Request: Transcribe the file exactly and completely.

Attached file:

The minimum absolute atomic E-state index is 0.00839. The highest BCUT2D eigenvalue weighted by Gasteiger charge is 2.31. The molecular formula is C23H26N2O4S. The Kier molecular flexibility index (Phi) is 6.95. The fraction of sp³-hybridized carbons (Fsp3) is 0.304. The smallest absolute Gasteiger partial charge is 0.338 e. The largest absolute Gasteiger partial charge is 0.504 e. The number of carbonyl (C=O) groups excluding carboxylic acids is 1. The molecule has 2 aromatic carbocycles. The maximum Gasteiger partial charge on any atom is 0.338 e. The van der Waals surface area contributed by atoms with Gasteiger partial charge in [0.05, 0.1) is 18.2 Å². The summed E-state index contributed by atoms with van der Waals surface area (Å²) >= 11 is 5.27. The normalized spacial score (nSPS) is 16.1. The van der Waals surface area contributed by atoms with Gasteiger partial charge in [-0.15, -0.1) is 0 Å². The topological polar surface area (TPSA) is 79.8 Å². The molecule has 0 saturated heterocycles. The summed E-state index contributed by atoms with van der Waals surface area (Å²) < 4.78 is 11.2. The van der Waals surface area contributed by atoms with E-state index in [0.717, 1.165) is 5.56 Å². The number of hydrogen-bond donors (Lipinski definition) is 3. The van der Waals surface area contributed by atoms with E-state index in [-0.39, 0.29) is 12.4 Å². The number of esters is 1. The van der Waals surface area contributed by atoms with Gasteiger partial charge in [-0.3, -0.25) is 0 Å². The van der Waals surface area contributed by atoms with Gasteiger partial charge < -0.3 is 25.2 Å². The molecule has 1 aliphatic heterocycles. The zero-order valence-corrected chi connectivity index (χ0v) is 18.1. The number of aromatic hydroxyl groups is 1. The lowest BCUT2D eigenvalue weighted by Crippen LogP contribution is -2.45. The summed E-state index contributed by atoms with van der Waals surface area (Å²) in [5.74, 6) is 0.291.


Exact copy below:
The minimum absolute atomic E-state index is 0.00839. The highest BCUT2D eigenvalue weighted by Gasteiger charge is 2.31. The molecular formula is C23H26N2O4S. The Kier molecular flexibility index (Phi) is 6.95. The fraction of sp³-hybridized carbons (Fsp3) is 0.304. The smallest absolute Gasteiger partial charge is 0.338 e. The largest absolute Gasteiger partial charge is 0.504 e. The number of carbonyl (C=O) groups excluding carboxylic acids is 1. The molecule has 2 aromatic carbocycles. The maximum Gasteiger partial charge on any atom is 0.338 e. The van der Waals surface area contributed by atoms with Gasteiger partial charge in [0.05, 0.1) is 18.2 Å². The summed E-state index contributed by atoms with van der Waals surface area (Å²) >= 11 is 5.27. The normalized spacial score (nSPS) is 16.1. The van der Waals surface area contributed by atoms with Gasteiger partial charge in [-0.15, -0.1) is 0 Å². The topological polar surface area (TPSA) is 79.8 Å². The molecule has 0 saturated heterocycles. The summed E-state index contributed by atoms with van der Waals surface area (Å²) < 4.78 is 11.2. The van der Waals surface area contributed by atoms with E-state index in [0.717, 1.165) is 5.56 Å². The number of hydrogen-bond donors (Lipinski definition) is 3. The van der Waals surface area contributed by atoms with E-state index in [-0.39, 0.29) is 12.4 Å². The number of esters is 1. The van der Waals surface area contributed by atoms with Gasteiger partial charge in [-0.3, -0.25) is 0 Å². The van der Waals surface area contributed by atoms with Gasteiger partial charge < -0.3 is 25.2 Å². The molecule has 1 aliphatic heterocycles. The zero-order valence-corrected chi connectivity index (χ0v) is 18.1. The number of aromatic hydroxyl groups is 1. The lowest BCUT2D eigenvalue weighted by Crippen LogP contribution is -2.45. The summed E-state index contributed by atoms with van der Waals surface area (Å²) in [5.74, 6) is 0.291.